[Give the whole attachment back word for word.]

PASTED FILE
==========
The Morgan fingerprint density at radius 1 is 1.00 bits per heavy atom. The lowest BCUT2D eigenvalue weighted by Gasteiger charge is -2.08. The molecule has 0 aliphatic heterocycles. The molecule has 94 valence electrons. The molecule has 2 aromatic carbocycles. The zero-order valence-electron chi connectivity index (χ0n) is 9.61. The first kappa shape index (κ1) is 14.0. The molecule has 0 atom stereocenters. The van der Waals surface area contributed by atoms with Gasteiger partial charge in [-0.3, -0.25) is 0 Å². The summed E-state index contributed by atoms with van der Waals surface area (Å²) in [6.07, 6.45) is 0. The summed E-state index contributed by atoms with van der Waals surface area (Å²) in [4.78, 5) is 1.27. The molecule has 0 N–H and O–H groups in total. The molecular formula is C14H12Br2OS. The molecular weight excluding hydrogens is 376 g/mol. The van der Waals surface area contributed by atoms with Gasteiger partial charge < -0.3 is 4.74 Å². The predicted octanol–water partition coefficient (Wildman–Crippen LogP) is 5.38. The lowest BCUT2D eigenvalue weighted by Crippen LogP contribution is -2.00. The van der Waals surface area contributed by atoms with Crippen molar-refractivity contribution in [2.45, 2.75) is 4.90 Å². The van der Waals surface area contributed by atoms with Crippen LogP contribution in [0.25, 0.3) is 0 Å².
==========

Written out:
The Morgan fingerprint density at radius 1 is 1.00 bits per heavy atom. The lowest BCUT2D eigenvalue weighted by Gasteiger charge is -2.08. The molecule has 0 aliphatic heterocycles. The molecule has 94 valence electrons. The molecule has 2 aromatic carbocycles. The zero-order valence-electron chi connectivity index (χ0n) is 9.61. The first kappa shape index (κ1) is 14.0. The molecule has 0 atom stereocenters. The van der Waals surface area contributed by atoms with Gasteiger partial charge in [-0.3, -0.25) is 0 Å². The summed E-state index contributed by atoms with van der Waals surface area (Å²) in [6.07, 6.45) is 0. The summed E-state index contributed by atoms with van der Waals surface area (Å²) in [4.78, 5) is 1.27. The molecule has 0 N–H and O–H groups in total. The molecular formula is C14H12Br2OS. The molecular weight excluding hydrogens is 376 g/mol. The van der Waals surface area contributed by atoms with Gasteiger partial charge < -0.3 is 4.74 Å². The predicted octanol–water partition coefficient (Wildman–Crippen LogP) is 5.38. The lowest BCUT2D eigenvalue weighted by Crippen LogP contribution is -2.00. The van der Waals surface area contributed by atoms with Crippen molar-refractivity contribution in [2.45, 2.75) is 4.90 Å². The van der Waals surface area contributed by atoms with Crippen LogP contribution in [0.25, 0.3) is 0 Å².